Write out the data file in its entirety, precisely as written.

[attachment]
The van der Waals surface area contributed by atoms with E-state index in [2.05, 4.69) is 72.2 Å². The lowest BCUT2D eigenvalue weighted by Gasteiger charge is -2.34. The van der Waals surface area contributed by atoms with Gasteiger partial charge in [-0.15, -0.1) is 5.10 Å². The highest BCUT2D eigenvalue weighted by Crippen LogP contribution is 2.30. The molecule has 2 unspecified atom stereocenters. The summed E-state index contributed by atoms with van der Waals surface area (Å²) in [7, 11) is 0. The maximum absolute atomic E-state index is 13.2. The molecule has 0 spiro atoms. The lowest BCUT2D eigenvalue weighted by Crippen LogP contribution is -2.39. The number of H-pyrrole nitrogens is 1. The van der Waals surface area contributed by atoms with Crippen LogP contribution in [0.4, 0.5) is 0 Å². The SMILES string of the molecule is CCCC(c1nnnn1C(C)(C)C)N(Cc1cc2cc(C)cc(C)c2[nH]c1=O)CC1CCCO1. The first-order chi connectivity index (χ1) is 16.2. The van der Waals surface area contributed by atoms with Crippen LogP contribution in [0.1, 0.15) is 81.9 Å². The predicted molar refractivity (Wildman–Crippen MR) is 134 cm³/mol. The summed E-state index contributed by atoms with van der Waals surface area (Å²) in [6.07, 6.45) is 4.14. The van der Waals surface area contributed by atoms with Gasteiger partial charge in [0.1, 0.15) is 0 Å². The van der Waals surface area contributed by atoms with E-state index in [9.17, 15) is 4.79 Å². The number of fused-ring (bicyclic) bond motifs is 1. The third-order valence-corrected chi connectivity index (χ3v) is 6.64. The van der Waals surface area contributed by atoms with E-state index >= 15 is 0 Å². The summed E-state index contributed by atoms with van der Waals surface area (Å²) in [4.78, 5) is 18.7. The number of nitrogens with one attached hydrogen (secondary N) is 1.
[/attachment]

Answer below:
The van der Waals surface area contributed by atoms with E-state index in [2.05, 4.69) is 72.2 Å². The lowest BCUT2D eigenvalue weighted by Gasteiger charge is -2.34. The van der Waals surface area contributed by atoms with Gasteiger partial charge in [-0.15, -0.1) is 5.10 Å². The highest BCUT2D eigenvalue weighted by Crippen LogP contribution is 2.30. The molecule has 2 unspecified atom stereocenters. The summed E-state index contributed by atoms with van der Waals surface area (Å²) in [7, 11) is 0. The maximum absolute atomic E-state index is 13.2. The molecule has 0 spiro atoms. The lowest BCUT2D eigenvalue weighted by Crippen LogP contribution is -2.39. The number of H-pyrrole nitrogens is 1. The van der Waals surface area contributed by atoms with Crippen LogP contribution in [0.4, 0.5) is 0 Å². The SMILES string of the molecule is CCCC(c1nnnn1C(C)(C)C)N(Cc1cc2cc(C)cc(C)c2[nH]c1=O)CC1CCCO1. The first-order chi connectivity index (χ1) is 16.2. The van der Waals surface area contributed by atoms with Crippen LogP contribution in [0.1, 0.15) is 81.9 Å². The predicted molar refractivity (Wildman–Crippen MR) is 134 cm³/mol. The summed E-state index contributed by atoms with van der Waals surface area (Å²) in [6.07, 6.45) is 4.14. The van der Waals surface area contributed by atoms with Gasteiger partial charge in [0.1, 0.15) is 0 Å². The van der Waals surface area contributed by atoms with E-state index in [9.17, 15) is 4.79 Å². The number of fused-ring (bicyclic) bond motifs is 1. The third-order valence-corrected chi connectivity index (χ3v) is 6.64. The van der Waals surface area contributed by atoms with E-state index >= 15 is 0 Å². The summed E-state index contributed by atoms with van der Waals surface area (Å²) in [4.78, 5) is 18.7. The number of nitrogens with one attached hydrogen (secondary N) is 1.